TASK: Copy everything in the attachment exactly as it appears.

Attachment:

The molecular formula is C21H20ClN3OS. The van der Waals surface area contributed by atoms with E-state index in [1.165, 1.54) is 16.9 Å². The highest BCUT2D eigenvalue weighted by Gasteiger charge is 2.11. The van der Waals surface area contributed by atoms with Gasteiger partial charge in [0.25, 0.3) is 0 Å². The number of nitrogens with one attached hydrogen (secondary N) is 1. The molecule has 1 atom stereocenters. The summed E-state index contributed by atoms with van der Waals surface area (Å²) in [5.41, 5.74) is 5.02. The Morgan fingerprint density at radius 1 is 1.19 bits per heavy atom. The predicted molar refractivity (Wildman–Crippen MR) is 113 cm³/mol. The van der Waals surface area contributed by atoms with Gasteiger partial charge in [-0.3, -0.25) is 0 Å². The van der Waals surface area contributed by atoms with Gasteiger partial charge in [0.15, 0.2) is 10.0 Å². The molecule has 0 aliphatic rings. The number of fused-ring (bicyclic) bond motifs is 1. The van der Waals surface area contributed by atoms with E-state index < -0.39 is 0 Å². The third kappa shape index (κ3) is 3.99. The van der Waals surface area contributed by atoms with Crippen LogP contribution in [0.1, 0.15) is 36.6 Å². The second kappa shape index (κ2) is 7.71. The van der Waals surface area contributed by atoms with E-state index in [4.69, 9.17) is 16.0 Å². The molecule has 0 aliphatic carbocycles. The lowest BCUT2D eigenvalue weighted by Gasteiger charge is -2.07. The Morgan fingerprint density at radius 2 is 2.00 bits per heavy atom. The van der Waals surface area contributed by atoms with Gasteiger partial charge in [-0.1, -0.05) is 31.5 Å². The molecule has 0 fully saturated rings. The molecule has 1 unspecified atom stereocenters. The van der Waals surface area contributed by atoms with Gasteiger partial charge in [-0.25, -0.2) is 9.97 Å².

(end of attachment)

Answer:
The molecular formula is C21H20ClN3OS. The van der Waals surface area contributed by atoms with E-state index in [1.165, 1.54) is 16.9 Å². The highest BCUT2D eigenvalue weighted by Gasteiger charge is 2.11. The van der Waals surface area contributed by atoms with Gasteiger partial charge in [0.25, 0.3) is 0 Å². The number of nitrogens with one attached hydrogen (secondary N) is 1. The molecule has 1 atom stereocenters. The summed E-state index contributed by atoms with van der Waals surface area (Å²) in [5.41, 5.74) is 5.02. The Morgan fingerprint density at radius 1 is 1.19 bits per heavy atom. The predicted molar refractivity (Wildman–Crippen MR) is 113 cm³/mol. The van der Waals surface area contributed by atoms with Gasteiger partial charge in [-0.3, -0.25) is 0 Å². The van der Waals surface area contributed by atoms with Gasteiger partial charge in [0.15, 0.2) is 10.0 Å². The molecule has 0 aliphatic rings. The number of fused-ring (bicyclic) bond motifs is 1. The van der Waals surface area contributed by atoms with E-state index < -0.39 is 0 Å². The third kappa shape index (κ3) is 3.99. The van der Waals surface area contributed by atoms with Crippen LogP contribution in [0.1, 0.15) is 36.6 Å². The second kappa shape index (κ2) is 7.71. The van der Waals surface area contributed by atoms with E-state index in [4.69, 9.17) is 16.0 Å². The molecule has 0 aliphatic carbocycles. The lowest BCUT2D eigenvalue weighted by Gasteiger charge is -2.07. The Morgan fingerprint density at radius 2 is 2.00 bits per heavy atom. The van der Waals surface area contributed by atoms with Gasteiger partial charge in [-0.1, -0.05) is 31.5 Å². The molecule has 0 fully saturated rings. The molecule has 1 unspecified atom stereocenters. The van der Waals surface area contributed by atoms with Gasteiger partial charge in [-0.25, -0.2) is 9.97 Å².